We often take coins for granted, but they have a fascinating history. Have you ever thought about the dime? It’s an integral piece of our currency, yet few of us know much about it. Here are 15 facts about the dime that you may not know.
Facts about the Dime:
- The dime was first minted in 1796, just a few years after the United States gained independence from Great Britain. The original design featured Lady Liberty on the obverse and an eagle on the reverse.
- The design on the first dimes was created by Robert Scot a Scottish-American engraver who served as Chief Engraver of the United States Mint. They depicted a Lady Liberty facing left with her hair tied back with a ribbon inscribed “LIBERTY” across her brow along with 15 stars to represent each state at that time around the edge of the coin.
- The dime is made of a blend of metals called “cupronickel,” which consists of copper and nickel. The dime is 91.67% copper and 8.33% nickel, and is coated with a layer of manganese to give it a silvery appearance.
- The dime is the smallest coin produced by the U.S. Mint at just 0.705 inches in diameter and 0.0598 inches thick.
- The first dimes were were composed of 89.24% silver and 10.76% copper with a diameter of 19mm and a weight of 2.70 grams.
- The reverse side of the dime features an image of President Franklin D Roosevelt, who served as President from 1933-1945 when he passed away from polio at age 63 – FDR was on the dime for almost 70 years!
- Before FDR, different images were used on each side of the coin such as Lady Liberty, a wreath, and an eagle among others – but these images were eventually replaced with those more recognizable today including Lady Liberty on one side and various presidents on the other (FDR was added in 1946).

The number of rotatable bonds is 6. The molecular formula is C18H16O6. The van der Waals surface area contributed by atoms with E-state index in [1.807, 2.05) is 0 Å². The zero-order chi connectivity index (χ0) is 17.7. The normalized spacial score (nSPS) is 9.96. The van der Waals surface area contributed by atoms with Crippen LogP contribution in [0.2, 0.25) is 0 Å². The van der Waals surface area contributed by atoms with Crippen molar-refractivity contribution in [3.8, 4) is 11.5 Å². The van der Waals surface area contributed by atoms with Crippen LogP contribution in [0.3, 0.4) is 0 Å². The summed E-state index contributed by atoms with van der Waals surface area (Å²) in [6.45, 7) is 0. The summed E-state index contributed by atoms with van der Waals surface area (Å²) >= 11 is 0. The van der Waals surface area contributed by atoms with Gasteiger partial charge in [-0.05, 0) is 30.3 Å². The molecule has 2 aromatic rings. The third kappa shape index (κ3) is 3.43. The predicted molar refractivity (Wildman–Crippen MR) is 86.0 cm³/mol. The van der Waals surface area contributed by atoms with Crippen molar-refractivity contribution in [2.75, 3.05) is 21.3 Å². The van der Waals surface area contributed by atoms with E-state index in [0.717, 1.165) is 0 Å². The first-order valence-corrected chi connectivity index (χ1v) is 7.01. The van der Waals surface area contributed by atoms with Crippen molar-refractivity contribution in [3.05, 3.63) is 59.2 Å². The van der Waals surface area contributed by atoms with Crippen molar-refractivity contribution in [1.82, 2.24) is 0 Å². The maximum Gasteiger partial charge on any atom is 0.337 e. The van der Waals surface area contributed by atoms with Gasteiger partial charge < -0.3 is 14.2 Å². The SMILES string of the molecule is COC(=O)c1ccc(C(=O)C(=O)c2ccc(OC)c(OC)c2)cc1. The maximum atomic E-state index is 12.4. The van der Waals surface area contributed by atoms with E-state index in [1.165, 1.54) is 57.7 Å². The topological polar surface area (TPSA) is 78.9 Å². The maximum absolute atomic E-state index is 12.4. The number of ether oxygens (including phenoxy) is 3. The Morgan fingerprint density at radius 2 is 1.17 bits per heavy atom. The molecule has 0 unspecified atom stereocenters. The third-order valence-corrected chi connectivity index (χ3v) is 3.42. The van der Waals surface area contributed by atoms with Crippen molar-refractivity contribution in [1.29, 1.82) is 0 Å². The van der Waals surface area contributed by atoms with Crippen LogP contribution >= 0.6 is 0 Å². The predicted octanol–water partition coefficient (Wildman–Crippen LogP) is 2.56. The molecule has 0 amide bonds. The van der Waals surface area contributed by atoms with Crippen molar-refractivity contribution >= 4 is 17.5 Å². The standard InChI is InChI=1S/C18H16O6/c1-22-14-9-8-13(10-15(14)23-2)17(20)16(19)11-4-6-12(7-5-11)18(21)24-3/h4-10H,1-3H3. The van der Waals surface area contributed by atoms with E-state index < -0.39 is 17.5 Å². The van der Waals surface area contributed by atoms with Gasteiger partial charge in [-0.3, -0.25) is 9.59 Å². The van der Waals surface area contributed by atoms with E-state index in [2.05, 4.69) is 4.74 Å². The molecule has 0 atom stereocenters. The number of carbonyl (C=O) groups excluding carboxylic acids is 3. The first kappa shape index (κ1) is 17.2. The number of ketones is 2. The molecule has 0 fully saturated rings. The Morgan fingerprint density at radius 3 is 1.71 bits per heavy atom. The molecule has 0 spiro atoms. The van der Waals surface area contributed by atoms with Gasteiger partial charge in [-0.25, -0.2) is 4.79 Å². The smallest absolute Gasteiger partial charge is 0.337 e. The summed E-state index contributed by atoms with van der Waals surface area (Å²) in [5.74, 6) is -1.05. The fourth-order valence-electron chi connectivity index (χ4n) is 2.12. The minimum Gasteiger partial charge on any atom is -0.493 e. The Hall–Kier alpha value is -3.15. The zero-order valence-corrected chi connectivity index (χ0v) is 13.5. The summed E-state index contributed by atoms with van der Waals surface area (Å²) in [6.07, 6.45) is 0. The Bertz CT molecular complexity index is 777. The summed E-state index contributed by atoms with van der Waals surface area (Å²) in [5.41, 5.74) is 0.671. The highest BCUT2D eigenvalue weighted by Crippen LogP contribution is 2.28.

- The phrase “In God We Trust” first appeared on the dime in 1864 during the Civil War era when religious sentimentality was high; it has remained part of our currency ever since then!
- Despite being small, dimes are incredibly durable coins – they can last up to 30 years or more if kept properly!
- When adjusted for inflation, dimes are worth far less than they once were – in 1792 a single dime would buy you about 2-3 loaves of bread.
- Since its introduction in 1792, over 270 billion dimes have been minted or put into circulation worldwide.
- According to U.S. law , anyone found counterfeiting or tampering with dimes may face imprisonment up to 25 years plus fines totaling $250 000.
- It takes approximately 8 tons of pressure per square inch to make one single dime.
- The dime is sometimes referred to as a “disme,” which is a historical term for a tenth of a dollar. The term “dime” is derived from the French word “dîme,” which means “tithe” or “tenth.” The use of the term “dime” to refer to the coin likely originated in the United States in the early 19th century.
- The dime is one of the most widely circulated coins in the United States. According to the US Mint, more than 7 billion dimes were produced in 2020 alone.
Liked these facts about the dime? Check out these 15 facts about the penny.